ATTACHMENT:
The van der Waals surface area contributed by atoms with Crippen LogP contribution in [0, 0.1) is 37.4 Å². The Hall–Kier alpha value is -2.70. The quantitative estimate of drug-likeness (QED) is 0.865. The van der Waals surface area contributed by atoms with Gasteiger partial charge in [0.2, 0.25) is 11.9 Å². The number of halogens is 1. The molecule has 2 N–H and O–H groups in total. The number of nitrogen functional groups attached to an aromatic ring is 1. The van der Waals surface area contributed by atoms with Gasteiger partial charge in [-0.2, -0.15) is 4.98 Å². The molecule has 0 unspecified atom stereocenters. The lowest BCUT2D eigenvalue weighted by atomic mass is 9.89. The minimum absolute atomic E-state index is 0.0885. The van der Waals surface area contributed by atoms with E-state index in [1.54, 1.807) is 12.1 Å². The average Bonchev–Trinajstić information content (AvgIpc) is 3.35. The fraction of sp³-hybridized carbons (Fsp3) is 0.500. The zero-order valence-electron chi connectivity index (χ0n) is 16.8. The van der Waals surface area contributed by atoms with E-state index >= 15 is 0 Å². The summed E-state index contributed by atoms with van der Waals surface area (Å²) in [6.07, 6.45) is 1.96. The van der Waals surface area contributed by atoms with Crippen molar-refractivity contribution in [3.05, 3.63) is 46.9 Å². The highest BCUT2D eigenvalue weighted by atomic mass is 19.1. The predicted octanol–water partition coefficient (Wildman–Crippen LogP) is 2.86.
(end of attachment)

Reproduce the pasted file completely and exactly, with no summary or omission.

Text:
The van der Waals surface area contributed by atoms with Crippen LogP contribution in [0, 0.1) is 37.4 Å². The Hall–Kier alpha value is -2.70. The quantitative estimate of drug-likeness (QED) is 0.865. The van der Waals surface area contributed by atoms with Gasteiger partial charge in [0.2, 0.25) is 11.9 Å². The number of halogens is 1. The molecule has 2 N–H and O–H groups in total. The number of nitrogen functional groups attached to an aromatic ring is 1. The van der Waals surface area contributed by atoms with Gasteiger partial charge in [-0.2, -0.15) is 4.98 Å². The molecule has 0 unspecified atom stereocenters. The lowest BCUT2D eigenvalue weighted by atomic mass is 9.89. The minimum absolute atomic E-state index is 0.0885. The van der Waals surface area contributed by atoms with E-state index in [1.54, 1.807) is 12.1 Å². The average Bonchev–Trinajstić information content (AvgIpc) is 3.35. The fraction of sp³-hybridized carbons (Fsp3) is 0.500. The zero-order valence-electron chi connectivity index (χ0n) is 16.8. The van der Waals surface area contributed by atoms with E-state index >= 15 is 0 Å². The summed E-state index contributed by atoms with van der Waals surface area (Å²) in [6.07, 6.45) is 1.96. The van der Waals surface area contributed by atoms with Crippen molar-refractivity contribution in [3.05, 3.63) is 46.9 Å². The highest BCUT2D eigenvalue weighted by atomic mass is 19.1. The predicted octanol–water partition coefficient (Wildman–Crippen LogP) is 2.86.